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But if (in your example) PayPal gets hacked and the passwords identified, all I have to do is change 'PayPal' to 'Tesco' and I've broken into your Tesco account. Change it to 'Gmail' and I've broken into your email account.
Oh and yes, some sites DO still store passwords as plain text, while others use such crude encryption, eg, base 64, so it's easy to decode your password.
So yes, the same passwords across different sites is a bad idea.

Also, annoyingly, many sites don't like your password (or algorithm) as they don't accept hashes, more than 12 characters, or capital letters.

Last edited by Chris Locke; 26-12-2016 at 08:52.
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Old 26-12-2016, 14:34   #94
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Yeah maximum number of characters has a been a problem on one or two sites.
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Old 05-01-2017, 19:30   #95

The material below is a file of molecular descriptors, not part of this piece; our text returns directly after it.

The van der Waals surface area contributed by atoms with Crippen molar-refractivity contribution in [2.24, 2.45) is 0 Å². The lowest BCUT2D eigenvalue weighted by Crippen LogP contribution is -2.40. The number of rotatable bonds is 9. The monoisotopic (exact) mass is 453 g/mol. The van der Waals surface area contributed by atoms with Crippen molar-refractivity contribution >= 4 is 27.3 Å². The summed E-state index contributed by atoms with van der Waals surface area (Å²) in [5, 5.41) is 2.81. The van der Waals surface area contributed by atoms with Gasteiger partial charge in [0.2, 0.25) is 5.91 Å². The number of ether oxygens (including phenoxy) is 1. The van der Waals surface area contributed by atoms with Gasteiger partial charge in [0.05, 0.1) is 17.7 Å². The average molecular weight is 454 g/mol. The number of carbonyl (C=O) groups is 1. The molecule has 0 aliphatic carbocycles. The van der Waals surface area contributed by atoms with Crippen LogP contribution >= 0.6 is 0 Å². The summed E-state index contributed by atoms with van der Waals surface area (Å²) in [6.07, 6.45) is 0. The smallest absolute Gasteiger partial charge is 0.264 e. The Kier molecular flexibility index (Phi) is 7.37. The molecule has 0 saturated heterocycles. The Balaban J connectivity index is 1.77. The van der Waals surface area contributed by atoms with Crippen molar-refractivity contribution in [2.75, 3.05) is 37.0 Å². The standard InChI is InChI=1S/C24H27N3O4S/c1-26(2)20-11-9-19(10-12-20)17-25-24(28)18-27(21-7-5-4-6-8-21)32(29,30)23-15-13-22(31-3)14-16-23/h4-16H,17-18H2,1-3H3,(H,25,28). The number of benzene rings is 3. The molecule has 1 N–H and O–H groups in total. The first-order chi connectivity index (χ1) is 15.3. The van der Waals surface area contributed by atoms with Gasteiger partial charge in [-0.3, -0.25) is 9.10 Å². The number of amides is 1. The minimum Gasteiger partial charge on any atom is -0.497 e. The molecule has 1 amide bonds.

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Passwords are like underwear:
change them often,
keep them private,
don't share them…



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Old 06-01-2017, 09:39   #96
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I've started using 1Password as well to store them and generate new unique passwords for sites. Works very well with TouchID on the iPhone and now the Mac laptops too.
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Old 06-01-2017, 11:07   #97
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Quote:
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Passwords are like underwear:
use them and then turn them inside out?
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Old 06-01-2017, 11:28   #98
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And back to front
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Old 09-01-2017, 11:55   #99
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I've recently took the plunge and set up KeePass so I have unique passwords for all the different sites. Seems to be working well for me.
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Old 12-03-2017, 06:59   #100
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Interesting article and subsequent discussion here, at codinghorror.com -

Password Rules are BS

(I needed to use a link shortener cos of the URL sweary).